+1 Recommend
1 collections
      • Record: found
      • Abstract: found
      • Article: found
      Is Open Access

      Sonographic evaluation of diaphragmatic dysfunction in COPD patients

      Read this article at

          There is no author summary for this article yet. Authors can add summaries to their articles on ScienceOpen to make them more accessible to a non-specialist audience.



          Diaphragmatic dysfunction is an important reason for dyspnea in COPD patients. But diaphragmatic dysfunction is difficult to evaluate. Ultrasound is an option. We measure sonographically the up- and downward movement of the lung silhouette on both hemidiaphragms. The aim of this prospective investigation was to compare this method with another sonographic method that visualizes the right hemidiaphragm directly and to compare the sonographic results with lung function parameters.

          Methods and patients

          Eighty participants – 20 healthy persons and 60 COPD patients – three groups each with 20 patients with COPD GOLD II, III, and IV – were investigated. The sonographic measurements of the diaphragms were performed. Lung function parameters, blood gases, and 6-minute walk test were also collected and compared to the sonographic results.


          The sonographic measurement of the lung silhouette was easy to perform in all study participants. The correlation between the sonographic methods measuring the right hemidiaphragmatic movement was strong ( r=0.85). There was also a strong correlation between the demonstrated sonographic measurement of the up- and downward movement of the lung silhouette and the forced expiratory volume in the first second ( r=0.83).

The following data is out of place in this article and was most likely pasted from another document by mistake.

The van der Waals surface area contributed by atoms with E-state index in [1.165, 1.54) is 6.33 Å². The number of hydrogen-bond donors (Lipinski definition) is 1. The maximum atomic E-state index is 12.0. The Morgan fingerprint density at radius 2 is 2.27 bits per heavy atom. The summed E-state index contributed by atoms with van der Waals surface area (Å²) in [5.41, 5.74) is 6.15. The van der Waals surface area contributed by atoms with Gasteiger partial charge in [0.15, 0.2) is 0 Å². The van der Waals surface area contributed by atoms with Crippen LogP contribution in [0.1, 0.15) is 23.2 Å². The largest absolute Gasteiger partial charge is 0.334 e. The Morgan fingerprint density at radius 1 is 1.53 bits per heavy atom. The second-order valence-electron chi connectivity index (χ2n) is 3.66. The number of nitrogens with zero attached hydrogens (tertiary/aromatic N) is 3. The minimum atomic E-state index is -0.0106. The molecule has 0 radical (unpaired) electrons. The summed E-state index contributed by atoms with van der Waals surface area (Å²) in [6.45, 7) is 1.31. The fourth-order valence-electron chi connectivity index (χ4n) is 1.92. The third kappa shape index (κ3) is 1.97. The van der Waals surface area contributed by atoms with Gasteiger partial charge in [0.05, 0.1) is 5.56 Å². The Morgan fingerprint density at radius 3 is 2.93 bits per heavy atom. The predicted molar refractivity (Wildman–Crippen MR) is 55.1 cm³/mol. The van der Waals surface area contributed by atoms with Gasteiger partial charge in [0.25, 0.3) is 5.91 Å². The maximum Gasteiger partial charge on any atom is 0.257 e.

We demonstrated that the sonographic measurement of the movement of the lung silhouette is an easy way to establish diaphragmatic dysfunction in COPD patients; it can be done in all patients with reliable results for the right and the left hemidiaphragm.

          Video abstract

          Related collections

          Most cited references 34

          • Record: found
          • Abstract: found
          • Article: not found

          Diaphragmatic motion studied by m-mode ultrasonography: methods, reproducibility, and normal values.

          Although diaphragmatic motion is readily studied by ultrasonography, the procedure remains poorly codified. The aim of this prospective study was to determine the reference values for diaphragmatic motion as recorded by M-mode ultrasonography. Two hundred ten healthy adult subjects (150 men, 60 women) were investigated. Both sides of the posterior diaphragm were identified, and M-mode was used to display the movement of the anatomical structures. Examinations were performed during quiet breathing, voluntary sniffing, and deep breathing. Diaphragmatic excursions were measured from the M-mode sonographic images. In addition, the reproducibility (inter- and intra-observer) was assessed. Right and left diaphragmatic motions were successfully assessed during quiet breathing in all subjects. During voluntary sniffing, the measurement was always possible on the right side, and in 208 of 210 volunteers, on the left side. During deep breathing, an obscuration of the diaphragm by the descending lung was noted in subjects with marked diaphragmatic excursion. Consequently, right diaphragmatic excursion could be measured in 195 of 210 subjects, and left diaphragmatic excursion in only 45 subjects. Finally, normal values of both diaphragmatic excursions were determined. Since the excursions were larger in men than in women, the gender should be taken into account. The lower limit values were close to 0.9 cm for women and 1 cm for men during quiet breathing, 1.6 cm for women and 1.8 cm for men during voluntary sniffing, and 3.7 cm for women and 4.7 cm for men during deep breathing. We demonstrated that M-mode ultrasonography is a reproducible method for assessing hemidiaphragmatic movement.
            • Record: found
            • Abstract: found
            • Article: not found

            Disorders of the respiratory muscles.